It is these accounts that make “young men into better men” (210c1–3; compare 218e1–2).

In this respect, too, Alcibiades’ portrait unwittingly (he was not present when she spoke) employs some of the same ideas as Diotima’s. For when, as an out-of-order afterthought (“this was something I left out at the beginning”), he locates agalmata inside Socrates’ accounts, he seems to be referring back to an earlier thought in which philosophical discussion rather than sexual contact is the mode of their transmission: “Well, as for me, bitten as I’ve been by something more painful, and in the most painful place one can be bitten—because it’s in my heart, or my soul, or whatever one’s supposed to call it, that I’ve been stricken and bitten by the arguments that philosophy brings with her, which bite into you more fiercely than a snake, whenever they fasten onto a young man’s soul that isn’t without some natural endowment” (218a3–7).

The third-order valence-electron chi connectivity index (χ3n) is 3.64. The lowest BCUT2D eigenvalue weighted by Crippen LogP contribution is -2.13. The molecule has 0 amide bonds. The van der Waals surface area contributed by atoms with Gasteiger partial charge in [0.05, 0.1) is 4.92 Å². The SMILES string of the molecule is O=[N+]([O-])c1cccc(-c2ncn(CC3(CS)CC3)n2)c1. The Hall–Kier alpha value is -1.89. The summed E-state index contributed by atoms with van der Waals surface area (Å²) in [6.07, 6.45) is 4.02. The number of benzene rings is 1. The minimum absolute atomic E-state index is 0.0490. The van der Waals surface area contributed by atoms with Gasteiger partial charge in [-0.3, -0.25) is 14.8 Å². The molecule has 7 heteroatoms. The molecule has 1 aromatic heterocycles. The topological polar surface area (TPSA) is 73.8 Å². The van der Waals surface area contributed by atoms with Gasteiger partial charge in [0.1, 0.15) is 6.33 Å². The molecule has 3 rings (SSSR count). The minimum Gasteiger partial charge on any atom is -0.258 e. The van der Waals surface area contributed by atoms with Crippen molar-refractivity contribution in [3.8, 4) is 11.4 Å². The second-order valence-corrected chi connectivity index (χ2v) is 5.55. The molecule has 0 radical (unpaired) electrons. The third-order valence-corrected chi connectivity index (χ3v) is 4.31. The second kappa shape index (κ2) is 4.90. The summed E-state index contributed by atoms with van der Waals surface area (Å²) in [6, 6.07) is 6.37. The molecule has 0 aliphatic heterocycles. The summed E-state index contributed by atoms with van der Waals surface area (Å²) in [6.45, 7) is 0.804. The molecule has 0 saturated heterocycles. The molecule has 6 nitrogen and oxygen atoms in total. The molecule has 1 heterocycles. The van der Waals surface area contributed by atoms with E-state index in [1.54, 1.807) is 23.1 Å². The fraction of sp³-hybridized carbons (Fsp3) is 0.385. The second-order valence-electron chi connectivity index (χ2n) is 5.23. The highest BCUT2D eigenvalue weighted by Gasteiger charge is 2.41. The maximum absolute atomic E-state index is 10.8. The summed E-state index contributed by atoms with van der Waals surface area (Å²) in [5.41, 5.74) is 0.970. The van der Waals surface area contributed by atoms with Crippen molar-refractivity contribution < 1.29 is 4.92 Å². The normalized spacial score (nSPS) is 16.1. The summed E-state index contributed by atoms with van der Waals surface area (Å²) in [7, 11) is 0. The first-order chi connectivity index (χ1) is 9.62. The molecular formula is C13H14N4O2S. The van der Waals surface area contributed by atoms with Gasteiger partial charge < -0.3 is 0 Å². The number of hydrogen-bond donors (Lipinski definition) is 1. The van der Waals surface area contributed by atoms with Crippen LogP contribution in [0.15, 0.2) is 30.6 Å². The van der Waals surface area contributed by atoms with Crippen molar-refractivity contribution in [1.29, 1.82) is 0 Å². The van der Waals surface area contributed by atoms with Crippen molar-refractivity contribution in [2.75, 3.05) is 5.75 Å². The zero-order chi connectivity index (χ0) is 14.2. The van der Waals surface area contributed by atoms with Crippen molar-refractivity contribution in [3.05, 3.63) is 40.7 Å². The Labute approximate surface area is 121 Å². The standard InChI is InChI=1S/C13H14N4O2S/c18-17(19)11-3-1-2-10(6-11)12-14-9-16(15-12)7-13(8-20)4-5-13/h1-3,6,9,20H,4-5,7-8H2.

(p.24) Alcibiades at the Adōnia

In the critique of writing at the end of the Phaedrus, Socrates claims that a written account, like the “offspring of a painting,” stands there “as if alive.” Yet it cannot answer questions or attune itself to the needs of different audiences, and “when it is ill-treated and unjustly abused, it always needs its father to help it; for it is incapable of defending or helping itself” (275d4–e5). Its legitimate brother, which is “the living and animate account possessed by the man who knows, of which a written account would rightly be called a kind of phantom image,” is much better and more capable in all these departments (276a1–9). Then comes a telling contrast: